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Thursday, April 13, 2006

Convenience stores outshined stale supermarkets in 2005


Staff writer

Japan's major convenience stores on Wednesday posted rosy figures for the 2005 business year, while supermarket chains lagged despite signs that personal consumption is recovering.

Lawson Inc. posted a net profit of 22.03 billion yen in the year to February, up 7.8 percent from a year ago, on sales of 268.06 billion yen. Lawson posted the record highs for business profit, pretax profit and net profit for the period between March 2005 and February 2006.

The Tokyo-based firm said its new chain, Natural Lawson, aimed at women, and Lawson Store 100, which sells perishable foods such as fish and vegetables, helped lure customers who normally shun convenience stores.

Seven & I Holdings Co., the holding company formed Sept. 1 for Seven-Eleven Japan, supermarket Ito-Yokado and restaurant chain Denny's Japan Co., posted a pretax profit of 248.11 billion yen on sales of 3.90 trillion yen in the 2006 business year.

Earnings for its convenience-store business came to 2.02 trillion yen, up 11.6 percent from the previous year, while its supermarket business raked in 1.69 trillion yen, up 2.8 percent from the year before.

Since Seven & I Holdings was formed in September, the figures from the previous year are from Ito-Yokado.

"Young people are usually the main convenience store customers, but more older people are visiting the stores as well," said Seven & I Holdings President Noritoshi Murata.

"We need to develop popular Japanese dishes offered in small packages" for the older customers.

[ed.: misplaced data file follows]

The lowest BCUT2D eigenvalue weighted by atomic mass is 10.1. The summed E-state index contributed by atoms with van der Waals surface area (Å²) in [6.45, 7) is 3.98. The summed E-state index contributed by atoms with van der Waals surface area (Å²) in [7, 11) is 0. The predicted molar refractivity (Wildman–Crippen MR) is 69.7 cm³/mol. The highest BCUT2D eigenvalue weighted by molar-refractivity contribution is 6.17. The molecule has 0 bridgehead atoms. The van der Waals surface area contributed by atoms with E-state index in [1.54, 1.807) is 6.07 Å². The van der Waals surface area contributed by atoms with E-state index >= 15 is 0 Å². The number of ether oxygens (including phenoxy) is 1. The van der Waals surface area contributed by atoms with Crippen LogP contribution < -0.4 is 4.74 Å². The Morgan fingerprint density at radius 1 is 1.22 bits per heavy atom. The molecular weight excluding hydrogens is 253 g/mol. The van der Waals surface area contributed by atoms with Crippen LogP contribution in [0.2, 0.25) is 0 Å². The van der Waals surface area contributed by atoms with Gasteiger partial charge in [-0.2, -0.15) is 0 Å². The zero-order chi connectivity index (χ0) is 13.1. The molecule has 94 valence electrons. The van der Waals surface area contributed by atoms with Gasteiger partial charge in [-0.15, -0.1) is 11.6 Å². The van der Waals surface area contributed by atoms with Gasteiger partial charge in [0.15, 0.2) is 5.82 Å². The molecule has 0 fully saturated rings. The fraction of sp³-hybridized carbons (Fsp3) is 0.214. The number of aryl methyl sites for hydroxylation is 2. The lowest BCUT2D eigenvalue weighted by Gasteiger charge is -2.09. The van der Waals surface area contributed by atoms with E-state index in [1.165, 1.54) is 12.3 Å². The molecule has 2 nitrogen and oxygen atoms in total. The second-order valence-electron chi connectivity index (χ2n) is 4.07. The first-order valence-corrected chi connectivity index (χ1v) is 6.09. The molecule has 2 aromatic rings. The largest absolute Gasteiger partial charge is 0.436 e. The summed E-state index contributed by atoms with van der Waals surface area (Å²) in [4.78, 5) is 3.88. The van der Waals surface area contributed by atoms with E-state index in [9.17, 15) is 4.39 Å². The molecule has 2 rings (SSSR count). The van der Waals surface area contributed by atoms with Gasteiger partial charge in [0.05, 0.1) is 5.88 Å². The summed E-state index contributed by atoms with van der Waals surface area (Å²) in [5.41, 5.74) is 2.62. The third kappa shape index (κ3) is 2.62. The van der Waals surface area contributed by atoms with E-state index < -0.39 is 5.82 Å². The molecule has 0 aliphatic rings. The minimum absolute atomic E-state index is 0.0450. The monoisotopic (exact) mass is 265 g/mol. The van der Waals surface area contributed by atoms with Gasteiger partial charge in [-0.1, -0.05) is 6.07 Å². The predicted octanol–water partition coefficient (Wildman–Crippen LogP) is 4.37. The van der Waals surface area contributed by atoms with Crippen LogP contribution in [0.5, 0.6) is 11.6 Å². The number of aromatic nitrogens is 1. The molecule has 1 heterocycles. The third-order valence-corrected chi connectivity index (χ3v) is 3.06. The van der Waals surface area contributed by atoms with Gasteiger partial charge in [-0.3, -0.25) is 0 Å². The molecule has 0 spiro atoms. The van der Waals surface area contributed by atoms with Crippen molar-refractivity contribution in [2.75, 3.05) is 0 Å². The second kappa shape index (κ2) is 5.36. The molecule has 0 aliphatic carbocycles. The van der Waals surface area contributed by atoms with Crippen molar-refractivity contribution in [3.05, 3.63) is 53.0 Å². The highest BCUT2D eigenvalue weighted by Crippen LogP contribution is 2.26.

On Tuesday, FamilyMart Co. posted a net profit of 14.20 billion yen, up 12.5 percent from the year before, on sales of 276.44 billion yen for the year ending in 2006.

The firm forecasted a net profit of 16.10 billion yen on sales of 307.50 billion yen in the current business year to next February.

Struggling supermarket chain Daiei Inc., which includes credit card and real estate businesses, perked up with a group net profit of 413.16 billion yen, reversing a net loss of 511.20 billion yen the previous year.

On a parent-only basis, however, Daiei posted a pretax loss of 2.96 billion yen, down from a pretax profit of 5.33 billion yen the year before.

"The year 2005 was (Daiei's effort) to regenerate from a negative momentum," Daiei President Yasuyuki Higuchi told a news conference. "We are heading in the right direction. It is my responsibility to take necessary measures to catch up with other companies within a year."

Daiei is struggling to rebuild itself with the help of the state-backed Industrial Revitalization Corp. of Japan and has been selling off nonessential operations. Maruetsu Co., part of the Daiei group, has been suffering even more.



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